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LICKS OF LOVE Short Stories and a Sequel, 'Rabbit Remembered' By John Updike; Alfred A. Knopf: 360 pp., $25

ON A DARK NIGHT I LEFT MY SILENT HOUSE By Peter Handke; Farrar, Straus & Giroux: 186 pp., $23

SOMETHING SPECIAL A Story By Iris Murdoch Illustrations by Michael McCurdy; W.W. Norton: 54 pp., $15.95

November 19, 2000|SUSAN SALTER REYNOLDS

LICKS OF LOVE Short Stories and a Sequel, 'Rabbit Remembered' By John Updike; Alfred A. Knopf: 360 pp., $25

"Infidelity," reflects Frank, epicenter of the story "Natural Color," "widens a couple's erotic field at first, but leaves it weaker and frazzled in the end. Like a mind-expanding drug, it destroys cells." "These women who showed up at his readings," thinks the character Bech in another story, "His Oeuvre," "these women he had slept with were saying . . . we are your masterpieces." "You can go to the dark side of the moon and back," thinks Eddie Chester in "Licks of Love in the Heart of the Cold War," "and see nothing more wonderful and strange than the way men and women manage to get together." These three quotes form a sort of Pythagorean wall delineating the sum of John Updike's interests in this odd collection. Chester gets a squared, Frank and Bech hold the other two corners of this suffocating geometry. Middle-aged men crouch inside these lines. Women float around the outskirts: not women you've ever met, not women with any identifying marks not inflicted by their relationships to men. The stories are painstakingly written; effort shows on every page. There's too much detail, too much retelling of the characters' most ordinary thoughts. Most of the stories, except for "The Cats" and "Oliver's Evolution," feel unfinished; summarily ended, as though Updike simply shrugged. As for "Rabbit Remembered," this is what the word "banal" was meant to define. Updike, when not at his best, can remind a reader of those pallbearers of the ancient world whom Christopher Columbus tried so eagerly to convince. "The world is flat!" they shouted. "The world is flat!" he repeats. His horizon is all Freudian. Men and women are polarized in the corners of this universe.

ON A DARK NIGHT I LEFT MY SILENT HOUSE By Peter Handke; Farrar, Straus & Giroux: 186 pp., $23

"When I inadvertently fell into such storytelling," explains Peter Handke's pharmacist, "[t]he things inside me and outside of me interpenetrated each other, became whole from one another. Storytelling and the steppe became one." Watching a writer searching on the page, after a lifetime of writing about the most convoluted subjects on God's green Earth--politics, culture, history, love, the tests of friendship--is like watching an adult learn to crawl. In his last few books, Handke has written like a supplicant who wants to be folded back into God's green Earth. In this novel, he takes the psyche of a quiet man, a pharmacist with a fascination for mushrooms, edible, poisonous and hallucinogenic, and flings this psyche against the great wide world. It shatters into little pieces: a son he threw out of the house; an estranged wife with whom he shares a roof and nothing more; a flickering identity shadowed by dreams. Handke shares some of Updike's bleak feelings on the gender wars: "These days men and women are furious at each other," a poet tells the pharmacist. "And if love enters the picture, all it does is unleash war." As in all of Handke's writing, guilt is a main character. The pharmacist should not have thrown out his boy. Odd that a psyche's skeleton would be composed of bones like guilt and regret. Odd that storytelling might prove to be a writer's strongest link to reality. There is a moment in this novel when, sure enough, if you do not try to understand every little thing, storytelling and the steppe become one.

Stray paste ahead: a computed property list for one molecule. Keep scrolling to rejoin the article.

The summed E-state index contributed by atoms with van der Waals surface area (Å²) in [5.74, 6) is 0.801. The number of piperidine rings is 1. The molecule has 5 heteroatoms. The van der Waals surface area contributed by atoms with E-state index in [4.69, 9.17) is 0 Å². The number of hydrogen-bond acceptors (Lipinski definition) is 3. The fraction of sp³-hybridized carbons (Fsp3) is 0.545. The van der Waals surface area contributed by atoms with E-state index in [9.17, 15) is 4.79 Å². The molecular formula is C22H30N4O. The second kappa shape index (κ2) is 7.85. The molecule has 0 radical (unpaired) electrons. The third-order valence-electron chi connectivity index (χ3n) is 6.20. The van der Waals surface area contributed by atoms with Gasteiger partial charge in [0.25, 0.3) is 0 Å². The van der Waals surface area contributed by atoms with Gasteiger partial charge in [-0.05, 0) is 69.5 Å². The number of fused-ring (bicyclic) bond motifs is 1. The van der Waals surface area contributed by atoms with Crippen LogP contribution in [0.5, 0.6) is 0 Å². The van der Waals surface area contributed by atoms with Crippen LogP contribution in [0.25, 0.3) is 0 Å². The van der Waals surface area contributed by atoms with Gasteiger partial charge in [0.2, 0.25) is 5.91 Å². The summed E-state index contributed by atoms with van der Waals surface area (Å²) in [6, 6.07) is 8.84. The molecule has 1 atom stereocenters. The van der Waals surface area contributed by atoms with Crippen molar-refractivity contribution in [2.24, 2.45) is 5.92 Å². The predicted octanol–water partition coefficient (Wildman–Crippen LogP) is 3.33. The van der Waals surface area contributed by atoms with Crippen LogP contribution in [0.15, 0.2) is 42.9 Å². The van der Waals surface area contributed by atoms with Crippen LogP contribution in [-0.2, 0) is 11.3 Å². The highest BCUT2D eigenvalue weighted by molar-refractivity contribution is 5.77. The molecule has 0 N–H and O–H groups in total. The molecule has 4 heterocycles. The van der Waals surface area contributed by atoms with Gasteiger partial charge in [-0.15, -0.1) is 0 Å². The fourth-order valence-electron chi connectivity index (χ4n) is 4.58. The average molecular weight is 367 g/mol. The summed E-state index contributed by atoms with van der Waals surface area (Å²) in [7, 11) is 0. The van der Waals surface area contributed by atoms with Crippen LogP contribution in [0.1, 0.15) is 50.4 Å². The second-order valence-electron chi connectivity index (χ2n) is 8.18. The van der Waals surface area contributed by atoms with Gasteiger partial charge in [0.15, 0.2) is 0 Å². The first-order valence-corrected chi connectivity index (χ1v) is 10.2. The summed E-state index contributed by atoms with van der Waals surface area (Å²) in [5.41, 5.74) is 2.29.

SOMETHING SPECIAL A Story By Iris Murdoch Illustrations by Michael McCurdy; W.W. Norton: 54 pp., $15.95

"Something Special" is like a play in three acts. Iris Murdoch's usual web of social context and social connection is boiled down, folded neatly into three characters and a single evening. Set in Dublin in the 1950s, "Something Special" is a window into the life of a 24-year-old woman who lives behind the store with her mother. Her mother wants her to marry a Jewish man named Sam, but he is too plain for her. She wants to wear high heels and see the seedy parts of town. She feels fate strong-arming her because she is poor and plain, and this is the story of her last defiance of fate before the long capitulation. ("You're not Greta Garbo," an uncle who appears briefly tells her. "Sensible people marry because they want to be in the married state and not because of feelings they have in their breasts.") Sam, it turns out, is not plain either but deep and serious and not impervious to beauty or mystery. The woman is just too young, too cornered like a wild animal to see his sweetness. In a way, "Something Special" is very much like a line drawing by a master. You tilt your head, and it assumes one shape; turn another way, and it changes. Each shape, aligned with the eye of the beholder, has a fierce integrity.

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